Politicos were shocked Tuesday night when Eric Cantor became the first House majority leader in U.S. history to lose in a primary. The Virginia Republican fell to underdog college professor David Brat by 12 points in an astounding upset despite spending more than $5 million compared to Brat’s less than $200,000. Within 24 hours Cantor revealed he will resign as majority leader on July 31.
The big question that lawmakers and political analysts are puzzling over is: how did Virginia’s most powerful politician sabotage his position so badly? While no single factor sticks out, a variety of dynamics — both national and local — appear to have damaged the majority leader.
One explanation embraced by both tea party advocates and Republican establishment figures alike is that Cantor took his district for granted and put more emphasis on raising his national profile than serving his constituents.
“Cantor lost his race because he was running for Speaker of the House of Representatives while his constituents wanted a congressman,” wrote RedState.com editor Erick Erickson in an op-ed for Fox News, chalking up the loss to “Cantor’s hubris and the arrogance of his top staffers. He could not be touched and he could not be defeated. He knew it and they knew it.”
A former House GOP leadership aide (who didn’t work for Cantor) had a similar take.
“He lost because he spent more time galavanting around the country, raising his profile for Speaker/potential VP nominee than tending to the folks in his district,” said the aide, who was granted anonymity to speak candidly. “He wears Prada shoes with lifts and regularly attends Davos. None of those things make him a bad man, but they do make him an absentee representative for the people of his district.”
Local politics played a role. Cantor’s standing had visibly diminished among conservative activists in Virginia. One warning sign came last month when Republicans in Henrico County, Cantor’s home turf, ousted one of the majority leader’s close allies for GOP county chairman. Later that month, Cantor was booed and heckled by conservatives at a rally in his Richmond-area district. In retrospect these factors appear to have been more potent than many expected; few predicted they foreshadowed Cantor’s impending doom.
The right’s turn against Cantor can be understood in part by the majority leader’s transformation in recent years. During President Barack Obama’s first term, he channeled the tea party’s primal instincts, utilizing its energy to lead total obstruction of the president’s agenda and, in 2011, encouraging dangerous brinkmanship over government funding and the debt limit. Then the political landscape changed, and Cantor changed with it. The majority leader reinvented himself in 2012, veering away from all-out obstruction and instead cutting deals to pass small bills (like the Jobs Act and Gabriella Miller Kids First Act), laying out his “making life work” agenda and embracing legal status for undocumented youth, and making minor compromises to keep the government open and prevent economically harmful disruptions to domestic programs.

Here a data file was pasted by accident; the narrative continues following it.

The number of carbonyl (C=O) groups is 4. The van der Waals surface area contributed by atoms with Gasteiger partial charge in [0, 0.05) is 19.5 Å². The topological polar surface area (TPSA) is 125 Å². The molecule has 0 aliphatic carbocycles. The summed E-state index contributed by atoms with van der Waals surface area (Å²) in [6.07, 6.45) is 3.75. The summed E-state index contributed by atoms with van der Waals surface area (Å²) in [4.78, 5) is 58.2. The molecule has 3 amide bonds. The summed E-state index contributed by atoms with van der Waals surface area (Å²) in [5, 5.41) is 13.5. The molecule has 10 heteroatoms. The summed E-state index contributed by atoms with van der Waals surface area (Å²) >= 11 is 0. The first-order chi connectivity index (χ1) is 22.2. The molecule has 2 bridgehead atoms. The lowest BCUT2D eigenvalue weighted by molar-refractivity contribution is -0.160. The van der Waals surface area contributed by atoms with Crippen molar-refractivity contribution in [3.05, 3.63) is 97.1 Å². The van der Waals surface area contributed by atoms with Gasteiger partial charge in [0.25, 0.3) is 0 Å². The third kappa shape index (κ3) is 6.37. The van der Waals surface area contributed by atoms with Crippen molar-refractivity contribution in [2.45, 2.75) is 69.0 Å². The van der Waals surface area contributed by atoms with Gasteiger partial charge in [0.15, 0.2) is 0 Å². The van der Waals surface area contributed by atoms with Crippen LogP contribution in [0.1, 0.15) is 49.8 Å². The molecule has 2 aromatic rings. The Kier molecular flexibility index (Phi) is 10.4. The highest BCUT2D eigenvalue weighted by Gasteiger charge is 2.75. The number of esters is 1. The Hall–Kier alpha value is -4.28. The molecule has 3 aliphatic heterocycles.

Cantor 2.0 wasn’t well-perceived by the far-right. Although tea party financiers like the Club For Growth steered clear of the race, Brat won the backing of popular right-wing talk radio hosts like Mark Levin and Laura Ingraham who painted Cantor as an amnesty-loving Wall Street lackey who refused to dance with the ones that brought him or stand up to the president.
Senate Minority Whip John Cornyn (R-TX), who recently trounced his GOP primary opponents, told TPM on Wednesday that Cantor’s loss was “unique to the circumstances of that congressional district.” He sympathized with the “difficulties” of balancing national leadership roles with the expectations of constituents.
“If you’re well prepared and run a good campaign, you can win as an incumbent,” Cornyn said, citing the primary victory of Sen. Lindsey Graham (R-SC) on Tuesday night. “But there’s no question that there’s an anti-incumbent mood out there.”
At the end of the day, strategists stress that all politics is local. Cantor’s district was redrawn to become more conservative following the 2010 GOP sweep; at first the move seemed to fortify the majority leader, but now it appears to have backfired. In addition, Cantor — like many political observers — underestimated both his weaknesses and the strengths of Brat, who positioned himself as a right-wing, anti-government populist and hit the right notes in the district.
“I don’t think [Cantor’s] people took the race seriously enough, and I certainly don’t think he had the right strategy to win it,” said John Feehery, a former aide to Republican House Speaker Dennis Hastert. “He spent 5 million on his race (or something like that). I really don’t know what happened, but what a disaster.”
The result Tuesday night startled even those who work closely with Cantor.
“I was extremely surprised,” said an aide to Speaker John Boehner.